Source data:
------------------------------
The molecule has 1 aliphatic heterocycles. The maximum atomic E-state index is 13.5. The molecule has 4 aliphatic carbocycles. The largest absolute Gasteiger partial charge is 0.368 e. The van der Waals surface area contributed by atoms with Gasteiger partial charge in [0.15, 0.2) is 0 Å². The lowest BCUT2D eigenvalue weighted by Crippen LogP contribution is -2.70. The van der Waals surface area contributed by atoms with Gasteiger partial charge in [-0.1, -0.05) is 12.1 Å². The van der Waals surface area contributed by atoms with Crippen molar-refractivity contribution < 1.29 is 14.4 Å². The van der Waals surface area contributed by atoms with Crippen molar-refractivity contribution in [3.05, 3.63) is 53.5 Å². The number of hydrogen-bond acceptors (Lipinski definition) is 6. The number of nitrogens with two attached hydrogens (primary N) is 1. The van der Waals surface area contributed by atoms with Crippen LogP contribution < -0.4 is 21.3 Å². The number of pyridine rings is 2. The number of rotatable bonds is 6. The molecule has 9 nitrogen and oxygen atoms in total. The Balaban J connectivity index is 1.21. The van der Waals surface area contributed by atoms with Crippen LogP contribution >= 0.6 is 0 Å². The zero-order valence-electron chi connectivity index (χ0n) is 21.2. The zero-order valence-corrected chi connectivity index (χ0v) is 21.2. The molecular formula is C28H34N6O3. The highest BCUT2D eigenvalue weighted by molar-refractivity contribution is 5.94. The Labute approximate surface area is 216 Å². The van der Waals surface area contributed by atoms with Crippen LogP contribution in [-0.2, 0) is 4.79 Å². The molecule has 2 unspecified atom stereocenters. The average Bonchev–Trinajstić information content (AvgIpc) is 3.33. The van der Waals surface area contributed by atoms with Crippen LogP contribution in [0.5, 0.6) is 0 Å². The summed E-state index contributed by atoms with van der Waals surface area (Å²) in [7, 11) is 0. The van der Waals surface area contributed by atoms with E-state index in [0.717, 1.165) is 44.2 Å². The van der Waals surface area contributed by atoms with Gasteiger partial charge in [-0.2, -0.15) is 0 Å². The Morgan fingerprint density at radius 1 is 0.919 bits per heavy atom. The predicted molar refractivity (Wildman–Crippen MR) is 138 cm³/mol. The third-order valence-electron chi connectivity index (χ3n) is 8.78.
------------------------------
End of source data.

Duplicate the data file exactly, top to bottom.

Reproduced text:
The molecule has 1 aliphatic heterocycles. The maximum atomic E-state index is 13.5. The molecule has 4 aliphatic carbocycles. The largest absolute Gasteiger partial charge is 0.368 e. The van der Waals surface area contributed by atoms with Gasteiger partial charge in [0.15, 0.2) is 0 Å². The lowest BCUT2D eigenvalue weighted by Crippen LogP contribution is -2.70. The van der Waals surface area contributed by atoms with Gasteiger partial charge in [-0.1, -0.05) is 12.1 Å². The van der Waals surface area contributed by atoms with Crippen molar-refractivity contribution < 1.29 is 14.4 Å². The van der Waals surface area contributed by atoms with Crippen molar-refractivity contribution in [3.05, 3.63) is 53.5 Å². The number of hydrogen-bond acceptors (Lipinski definition) is 6. The number of nitrogens with two attached hydrogens (primary N) is 1. The van der Waals surface area contributed by atoms with Crippen LogP contribution < -0.4 is 21.3 Å². The number of pyridine rings is 2. The number of rotatable bonds is 6. The molecule has 9 nitrogen and oxygen atoms in total. The Balaban J connectivity index is 1.21. The van der Waals surface area contributed by atoms with Crippen LogP contribution >= 0.6 is 0 Å². The zero-order valence-electron chi connectivity index (χ0n) is 21.2. The zero-order valence-corrected chi connectivity index (χ0v) is 21.2. The molecular formula is C28H34N6O3. The highest BCUT2D eigenvalue weighted by molar-refractivity contribution is 5.94. The Labute approximate surface area is 216 Å². The van der Waals surface area contributed by atoms with Crippen LogP contribution in [-0.2, 0) is 4.79 Å². The molecule has 2 unspecified atom stereocenters. The average Bonchev–Trinajstić information content (AvgIpc) is 3.33. The van der Waals surface area contributed by atoms with Crippen LogP contribution in [0.5, 0.6) is 0 Å². The summed E-state index contributed by atoms with van der Waals surface area (Å²) in [7, 11) is 0. The van der Waals surface area contributed by atoms with E-state index in [0.717, 1.165) is 44.2 Å². The van der Waals surface area contributed by atoms with Gasteiger partial charge in [-0.2, -0.15) is 0 Å². The Morgan fingerprint density at radius 1 is 0.919 bits per heavy atom. The predicted molar refractivity (Wildman–Crippen MR) is 138 cm³/mol. The third-order valence-electron chi connectivity index (χ3n) is 8.78.